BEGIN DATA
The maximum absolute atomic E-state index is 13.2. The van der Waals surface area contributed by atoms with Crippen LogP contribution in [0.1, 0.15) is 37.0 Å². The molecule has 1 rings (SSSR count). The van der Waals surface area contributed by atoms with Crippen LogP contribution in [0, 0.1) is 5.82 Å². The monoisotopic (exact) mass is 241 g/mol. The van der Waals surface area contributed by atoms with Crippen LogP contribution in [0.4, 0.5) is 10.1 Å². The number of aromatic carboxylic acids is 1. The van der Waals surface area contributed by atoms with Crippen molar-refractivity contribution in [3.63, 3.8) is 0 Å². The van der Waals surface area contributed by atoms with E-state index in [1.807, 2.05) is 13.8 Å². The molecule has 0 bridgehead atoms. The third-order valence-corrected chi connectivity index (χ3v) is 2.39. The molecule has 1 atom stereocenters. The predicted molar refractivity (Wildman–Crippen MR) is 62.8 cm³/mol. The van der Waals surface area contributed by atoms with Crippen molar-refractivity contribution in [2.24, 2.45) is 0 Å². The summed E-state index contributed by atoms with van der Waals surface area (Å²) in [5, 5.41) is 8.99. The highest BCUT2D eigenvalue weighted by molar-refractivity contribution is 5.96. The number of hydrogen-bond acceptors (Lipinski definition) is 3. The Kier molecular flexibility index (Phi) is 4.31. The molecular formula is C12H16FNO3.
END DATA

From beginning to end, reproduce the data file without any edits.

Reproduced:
The maximum absolute atomic E-state index is 13.2. The van der Waals surface area contributed by atoms with Crippen LogP contribution in [0.1, 0.15) is 37.0 Å². The molecule has 1 rings (SSSR count). The van der Waals surface area contributed by atoms with Crippen LogP contribution in [0, 0.1) is 5.82 Å². The monoisotopic (exact) mass is 241 g/mol. The van der Waals surface area contributed by atoms with Crippen LogP contribution in [0.4, 0.5) is 10.1 Å². The number of aromatic carboxylic acids is 1. The van der Waals surface area contributed by atoms with Crippen molar-refractivity contribution in [3.63, 3.8) is 0 Å². The van der Waals surface area contributed by atoms with E-state index in [1.807, 2.05) is 13.8 Å². The molecule has 0 bridgehead atoms. The third-order valence-corrected chi connectivity index (χ3v) is 2.39. The molecule has 1 atom stereocenters. The predicted molar refractivity (Wildman–Crippen MR) is 62.8 cm³/mol. The van der Waals surface area contributed by atoms with Crippen molar-refractivity contribution in [2.24, 2.45) is 0 Å². The summed E-state index contributed by atoms with van der Waals surface area (Å²) in [5, 5.41) is 8.99. The highest BCUT2D eigenvalue weighted by molar-refractivity contribution is 5.96. The number of hydrogen-bond acceptors (Lipinski definition) is 3. The Kier molecular flexibility index (Phi) is 4.31. The molecular formula is C12H16FNO3.